The Sunday Telegraph - Money & Business
Space mission Amazon reveals bold projects
Amazon stirs up fear in almost every market into which it wades – and Jeff Bezos’s retail giant now has telecoms bosses worried, writes Matthew Field.
The Seattlebased online empire has been expanding into territory telecoms operators once considered their stronghold.
Last February, it bought US start-up Eero, pushing into technology known as “mesh” routers that can boost traditional modems.
Telecoms executives express private fears Eero is just one part of a technology jigsaw that will one day make their infrastructure irrelevant.
Amazon’s experts are also working on Project Sidewalk, a plan to use connected devices like Ring doorbells and smart lights as local internet hotspots to extend coverage.
To tie all of this together, Amazon’s biggest play is Project Kuiper, a planned constellation of more than 3,000 broadband satellites that have the potential to cut traditional telecoms operators out of the loop entirely.
Project Kuiper is by no means the first space venture for Bezos, a wellknown Star Trek fan. He also owns Blue Origin, a space rocket company with ambitions for a lunar mission.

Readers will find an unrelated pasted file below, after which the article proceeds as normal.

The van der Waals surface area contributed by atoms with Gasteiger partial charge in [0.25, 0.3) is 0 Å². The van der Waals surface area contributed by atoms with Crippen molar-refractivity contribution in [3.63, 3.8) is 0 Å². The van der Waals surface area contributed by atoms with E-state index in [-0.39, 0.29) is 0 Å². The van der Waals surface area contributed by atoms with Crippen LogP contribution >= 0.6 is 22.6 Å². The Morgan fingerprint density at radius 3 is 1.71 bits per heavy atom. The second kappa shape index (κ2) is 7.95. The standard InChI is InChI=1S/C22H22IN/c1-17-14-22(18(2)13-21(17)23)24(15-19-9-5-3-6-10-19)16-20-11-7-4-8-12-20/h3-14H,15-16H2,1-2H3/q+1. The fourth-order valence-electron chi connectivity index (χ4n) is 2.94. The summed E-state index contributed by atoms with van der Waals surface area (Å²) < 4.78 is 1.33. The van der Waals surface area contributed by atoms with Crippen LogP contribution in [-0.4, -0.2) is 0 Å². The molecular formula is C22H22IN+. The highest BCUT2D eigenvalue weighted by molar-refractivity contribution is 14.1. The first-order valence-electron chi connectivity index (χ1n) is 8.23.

Amazon’s satellite plans are part of a new space race to put affordable, fast broadband in to orbit. The collapsed UK challenger Oneweb and Spacex’s Starlink share similar ambitions
Amazon is among the bidders for Oneweb’s assets, a move that could accelerate its progress. For Amazon, it is also an opportunity to sell to regions of the world traditional telecoms networks do not reach. “By launching their own constellation to provide affordable internet they increase the market of their existing services,” says Shagun Sachdeva, of Northern Sky Research.
Project Kuiper could be worth up to $100bn (£81bn) for Amazon, according to a Morgan Stanley report.
Amazon is also selling to telecoms operators themselves, even as it plots their downfall. Its Amazon Web Services infrastructure is emerging as a dominant force in 5G “edge” computing, data crunching done at the periphery of a mobile network that proponents claim will be crucial for fast artificial intelligence applications, including driverless cars.
Vodafone, Verizon and ST Telekom will be using Amazon’s technology.